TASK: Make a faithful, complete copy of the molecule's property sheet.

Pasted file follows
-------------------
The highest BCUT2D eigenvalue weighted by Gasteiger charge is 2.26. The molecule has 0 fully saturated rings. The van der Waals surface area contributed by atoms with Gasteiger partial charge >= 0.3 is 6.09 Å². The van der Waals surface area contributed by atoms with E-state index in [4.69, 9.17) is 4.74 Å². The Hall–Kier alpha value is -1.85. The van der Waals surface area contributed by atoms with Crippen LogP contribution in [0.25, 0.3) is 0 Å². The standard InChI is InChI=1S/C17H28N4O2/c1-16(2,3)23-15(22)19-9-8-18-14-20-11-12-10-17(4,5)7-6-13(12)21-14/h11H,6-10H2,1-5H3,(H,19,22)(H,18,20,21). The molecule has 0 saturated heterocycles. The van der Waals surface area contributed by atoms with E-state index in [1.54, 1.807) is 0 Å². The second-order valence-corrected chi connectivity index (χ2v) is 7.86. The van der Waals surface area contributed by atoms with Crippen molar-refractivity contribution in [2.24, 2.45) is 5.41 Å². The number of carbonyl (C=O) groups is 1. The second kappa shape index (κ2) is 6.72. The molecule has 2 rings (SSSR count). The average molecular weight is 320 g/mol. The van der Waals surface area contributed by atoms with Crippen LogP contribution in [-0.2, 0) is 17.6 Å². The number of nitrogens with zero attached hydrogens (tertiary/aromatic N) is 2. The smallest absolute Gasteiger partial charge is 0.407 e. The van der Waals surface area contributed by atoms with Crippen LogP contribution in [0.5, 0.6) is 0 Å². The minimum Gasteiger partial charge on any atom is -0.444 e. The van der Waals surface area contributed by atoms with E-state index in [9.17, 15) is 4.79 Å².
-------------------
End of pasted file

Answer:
The highest BCUT2D eigenvalue weighted by Gasteiger charge is 2.26. The molecule has 0 fully saturated rings. The van der Waals surface area contributed by atoms with Gasteiger partial charge >= 0.3 is 6.09 Å². The van der Waals surface area contributed by atoms with E-state index in [4.69, 9.17) is 4.74 Å². The Hall–Kier alpha value is -1.85. The van der Waals surface area contributed by atoms with Crippen LogP contribution in [0.25, 0.3) is 0 Å². The standard InChI is InChI=1S/C17H28N4O2/c1-16(2,3)23-15(22)19-9-8-18-14-20-11-12-10-17(4,5)7-6-13(12)21-14/h11H,6-10H2,1-5H3,(H,19,22)(H,18,20,21). The molecule has 0 saturated heterocycles. The van der Waals surface area contributed by atoms with E-state index in [1.54, 1.807) is 0 Å². The second-order valence-corrected chi connectivity index (χ2v) is 7.86. The van der Waals surface area contributed by atoms with Crippen molar-refractivity contribution in [2.24, 2.45) is 5.41 Å². The number of carbonyl (C=O) groups is 1. The second kappa shape index (κ2) is 6.72. The molecule has 2 rings (SSSR count). The average molecular weight is 320 g/mol. The van der Waals surface area contributed by atoms with Crippen LogP contribution in [-0.2, 0) is 17.6 Å². The number of nitrogens with zero attached hydrogens (tertiary/aromatic N) is 2. The smallest absolute Gasteiger partial charge is 0.407 e. The van der Waals surface area contributed by atoms with Crippen LogP contribution in [0.5, 0.6) is 0 Å². The minimum Gasteiger partial charge on any atom is -0.444 e. The van der Waals surface area contributed by atoms with E-state index in [9.17, 15) is 4.79 Å².